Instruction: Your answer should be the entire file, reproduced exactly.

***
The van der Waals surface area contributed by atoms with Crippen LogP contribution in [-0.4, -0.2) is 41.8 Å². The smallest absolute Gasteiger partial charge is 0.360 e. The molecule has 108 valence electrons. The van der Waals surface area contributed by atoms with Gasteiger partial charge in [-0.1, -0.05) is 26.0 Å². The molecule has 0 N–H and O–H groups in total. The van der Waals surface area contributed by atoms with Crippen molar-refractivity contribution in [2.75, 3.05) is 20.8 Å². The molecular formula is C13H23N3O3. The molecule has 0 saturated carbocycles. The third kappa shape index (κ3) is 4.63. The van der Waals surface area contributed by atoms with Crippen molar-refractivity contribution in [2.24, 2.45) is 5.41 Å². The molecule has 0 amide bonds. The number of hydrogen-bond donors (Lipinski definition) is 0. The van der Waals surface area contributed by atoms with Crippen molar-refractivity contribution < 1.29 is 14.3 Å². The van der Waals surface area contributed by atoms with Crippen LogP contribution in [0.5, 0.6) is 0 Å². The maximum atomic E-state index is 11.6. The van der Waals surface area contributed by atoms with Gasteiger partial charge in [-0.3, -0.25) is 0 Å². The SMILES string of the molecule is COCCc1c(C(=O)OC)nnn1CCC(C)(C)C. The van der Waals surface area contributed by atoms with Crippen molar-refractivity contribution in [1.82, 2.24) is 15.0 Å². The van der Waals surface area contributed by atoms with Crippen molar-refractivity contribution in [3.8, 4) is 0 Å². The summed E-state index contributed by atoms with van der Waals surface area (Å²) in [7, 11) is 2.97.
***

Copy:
The van der Waals surface area contributed by atoms with Crippen LogP contribution in [-0.4, -0.2) is 41.8 Å². The smallest absolute Gasteiger partial charge is 0.360 e. The molecule has 108 valence electrons. The van der Waals surface area contributed by atoms with Gasteiger partial charge in [-0.1, -0.05) is 26.0 Å². The molecule has 0 N–H and O–H groups in total. The van der Waals surface area contributed by atoms with Crippen molar-refractivity contribution in [2.75, 3.05) is 20.8 Å². The molecular formula is C13H23N3O3. The molecule has 0 saturated carbocycles. The third kappa shape index (κ3) is 4.63. The van der Waals surface area contributed by atoms with Crippen molar-refractivity contribution in [2.24, 2.45) is 5.41 Å². The molecule has 0 amide bonds. The number of hydrogen-bond donors (Lipinski definition) is 0. The van der Waals surface area contributed by atoms with Crippen molar-refractivity contribution < 1.29 is 14.3 Å². The van der Waals surface area contributed by atoms with Crippen LogP contribution in [0.5, 0.6) is 0 Å². The maximum atomic E-state index is 11.6. The van der Waals surface area contributed by atoms with Gasteiger partial charge in [-0.3, -0.25) is 0 Å². The SMILES string of the molecule is COCCc1c(C(=O)OC)nnn1CCC(C)(C)C. The van der Waals surface area contributed by atoms with Crippen molar-refractivity contribution in [1.82, 2.24) is 15.0 Å². The van der Waals surface area contributed by atoms with Crippen molar-refractivity contribution in [3.8, 4) is 0 Å². The summed E-state index contributed by atoms with van der Waals surface area (Å²) in [7, 11) is 2.97.